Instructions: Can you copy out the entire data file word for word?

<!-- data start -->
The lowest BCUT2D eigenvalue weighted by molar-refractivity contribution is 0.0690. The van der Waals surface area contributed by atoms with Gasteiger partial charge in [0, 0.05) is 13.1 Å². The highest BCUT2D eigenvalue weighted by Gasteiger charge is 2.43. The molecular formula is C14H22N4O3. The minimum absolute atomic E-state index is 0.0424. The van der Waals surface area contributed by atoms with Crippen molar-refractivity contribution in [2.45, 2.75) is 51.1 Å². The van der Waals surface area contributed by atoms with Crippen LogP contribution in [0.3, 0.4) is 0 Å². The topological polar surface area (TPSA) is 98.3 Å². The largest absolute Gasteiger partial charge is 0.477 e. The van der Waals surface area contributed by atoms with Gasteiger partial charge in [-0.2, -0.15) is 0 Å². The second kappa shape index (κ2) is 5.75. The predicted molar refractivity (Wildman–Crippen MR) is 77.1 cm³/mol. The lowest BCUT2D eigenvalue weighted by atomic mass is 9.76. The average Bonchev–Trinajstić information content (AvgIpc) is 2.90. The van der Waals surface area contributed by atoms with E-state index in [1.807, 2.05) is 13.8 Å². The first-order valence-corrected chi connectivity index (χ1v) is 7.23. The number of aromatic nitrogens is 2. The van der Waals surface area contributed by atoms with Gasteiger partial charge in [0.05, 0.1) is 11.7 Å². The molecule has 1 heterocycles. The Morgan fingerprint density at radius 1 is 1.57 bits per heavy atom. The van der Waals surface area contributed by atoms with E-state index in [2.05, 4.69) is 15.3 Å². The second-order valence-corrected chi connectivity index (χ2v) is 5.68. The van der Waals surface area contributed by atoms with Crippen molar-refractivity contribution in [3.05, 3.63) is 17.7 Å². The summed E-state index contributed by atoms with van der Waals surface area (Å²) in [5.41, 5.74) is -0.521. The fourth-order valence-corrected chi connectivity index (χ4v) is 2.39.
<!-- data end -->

The lowest BCUT2D eigenvalue weighted by molar-refractivity contribution is 0.0690. The van der Waals surface area contributed by atoms with Gasteiger partial charge in [0, 0.05) is 13.1 Å². The highest BCUT2D eigenvalue weighted by Gasteiger charge is 2.43. The molecular formula is C14H22N4O3. The minimum absolute atomic E-state index is 0.0424. The van der Waals surface area contributed by atoms with Crippen molar-refractivity contribution in [2.45, 2.75) is 51.1 Å². The van der Waals surface area contributed by atoms with Crippen LogP contribution in [0.3, 0.4) is 0 Å². The topological polar surface area (TPSA) is 98.3 Å². The largest absolute Gasteiger partial charge is 0.477 e. The van der Waals surface area contributed by atoms with Gasteiger partial charge in [-0.2, -0.15) is 0 Å². The second kappa shape index (κ2) is 5.75. The predicted molar refractivity (Wildman–Crippen MR) is 77.1 cm³/mol. The lowest BCUT2D eigenvalue weighted by atomic mass is 9.76. The average Bonchev–Trinajstić information content (AvgIpc) is 2.90. The van der Waals surface area contributed by atoms with E-state index in [1.807, 2.05) is 13.8 Å². The first-order valence-corrected chi connectivity index (χ1v) is 7.23. The number of aromatic nitrogens is 2. The van der Waals surface area contributed by atoms with Gasteiger partial charge in [0.05, 0.1) is 11.7 Å². The molecule has 1 heterocycles. The Morgan fingerprint density at radius 1 is 1.57 bits per heavy atom. The van der Waals surface area contributed by atoms with E-state index in [2.05, 4.69) is 15.3 Å². The second-order valence-corrected chi connectivity index (χ2v) is 5.68. The van der Waals surface area contributed by atoms with Crippen molar-refractivity contribution in [3.05, 3.63) is 17.7 Å². The summed E-state index contributed by atoms with van der Waals surface area (Å²) in [5.41, 5.74) is -0.521. The fourth-order valence-corrected chi connectivity index (χ4v) is 2.39.